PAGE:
A novel vascular targeting strategy for brain-derived endothelial cells using a TCR mimic antibody

Bhattacharya, Raktima; Xu, Yan; Rahman, Md. Ashequr; Couraud, Pierre-Olivier; Romero, Ignacio A.; Weksler, Babette B.; Weidanz, Jon A. and Bickel, Ulrich (2010). A novel vascular targeting strategy for brain-derived endothelial cells using a TCR mimic antibody. Journal of Cellular Physiology, 225(3) pp. 664–672.

DOI: https://doi.org/10.1002/jcp.22256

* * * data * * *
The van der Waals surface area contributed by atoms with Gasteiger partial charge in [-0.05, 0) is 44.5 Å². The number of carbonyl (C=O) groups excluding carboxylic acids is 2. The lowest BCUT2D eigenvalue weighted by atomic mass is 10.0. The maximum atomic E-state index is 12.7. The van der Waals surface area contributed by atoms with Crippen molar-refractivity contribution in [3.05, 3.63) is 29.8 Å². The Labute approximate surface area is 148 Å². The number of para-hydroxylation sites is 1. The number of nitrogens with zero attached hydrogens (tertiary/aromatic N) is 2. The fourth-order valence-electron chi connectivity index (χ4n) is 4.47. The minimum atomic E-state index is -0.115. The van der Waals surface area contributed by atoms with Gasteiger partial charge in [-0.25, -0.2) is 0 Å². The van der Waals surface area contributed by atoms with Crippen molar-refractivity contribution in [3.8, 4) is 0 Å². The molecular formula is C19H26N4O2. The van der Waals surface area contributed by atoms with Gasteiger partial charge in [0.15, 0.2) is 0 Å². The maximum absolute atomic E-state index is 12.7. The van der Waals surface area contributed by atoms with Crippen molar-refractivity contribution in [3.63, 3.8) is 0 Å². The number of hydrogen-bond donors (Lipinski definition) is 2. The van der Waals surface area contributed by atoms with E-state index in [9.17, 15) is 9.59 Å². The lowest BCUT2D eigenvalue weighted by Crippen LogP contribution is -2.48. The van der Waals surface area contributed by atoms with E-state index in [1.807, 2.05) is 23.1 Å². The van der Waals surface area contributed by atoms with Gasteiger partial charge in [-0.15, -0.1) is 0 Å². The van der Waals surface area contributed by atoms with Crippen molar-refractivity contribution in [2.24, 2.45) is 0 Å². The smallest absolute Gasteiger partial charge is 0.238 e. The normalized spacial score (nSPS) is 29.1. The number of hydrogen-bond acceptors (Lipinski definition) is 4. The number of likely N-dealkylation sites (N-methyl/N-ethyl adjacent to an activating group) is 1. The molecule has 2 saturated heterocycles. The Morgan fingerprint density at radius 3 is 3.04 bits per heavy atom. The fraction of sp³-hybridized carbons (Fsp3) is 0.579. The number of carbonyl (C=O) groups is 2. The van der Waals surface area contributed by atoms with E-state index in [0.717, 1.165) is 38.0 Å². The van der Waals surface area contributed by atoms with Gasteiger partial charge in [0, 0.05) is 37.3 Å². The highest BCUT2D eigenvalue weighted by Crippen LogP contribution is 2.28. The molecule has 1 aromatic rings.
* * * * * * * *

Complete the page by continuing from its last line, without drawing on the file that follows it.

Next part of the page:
Organ-specific vascular targeting, for example, to the blood–brain barrier, requires the identification of unique molecular addresses on a subset of endothelial cells. The present study describes a crucial step towards tapping the exquisite specificity of the peptide/HLA class I system for this goal. We utilized a novel T-cell receptor (TCR) mimic antibody of high affinity and specificity, which is restricted by HLA-A2 and has been generated to recognize a peptide epitope derived from p68 RNA helicase (YLLPAIVHI). The parent protein is highly expressed by brain endothelial cells. Flow cytometry and confocal imaging showed that the antibody binds to HLA-A2-positive human brain-derived endothelial cells, both immortalized hCMEC/D3 cells and primary cells. The TCR mimic antibody undergoes internalization into vesicles, where significant colocalization occurs with the early endosomal marker EEA-1, but barely with caveolin-1. To our knowledge internalization of neither MHC class I protein nor TCR mimics by brain endothelial cells has been previously observed. Knock down of p68 protein expression by siRNA reduced the presentation of YLLPAIVHI-peptide/HLA-A2 complexes on the cell membrane by half as measured by flow cytometry 48?h later. We also found that brain endothelial cells isolated from HLA-A2 transgenic mouse strains express the A2 transgene, and brain endothelial cells of one of these strains also present YLLPAIVHI-peptide/HLA-A2, making these mouse strains suitable models for studying TCR mimic antibodies in vivo. In conclusion, these data strongly support the notion that TCR mimic antibodies could be a new class of therapeutic targeting agents in a wide variety of diseases

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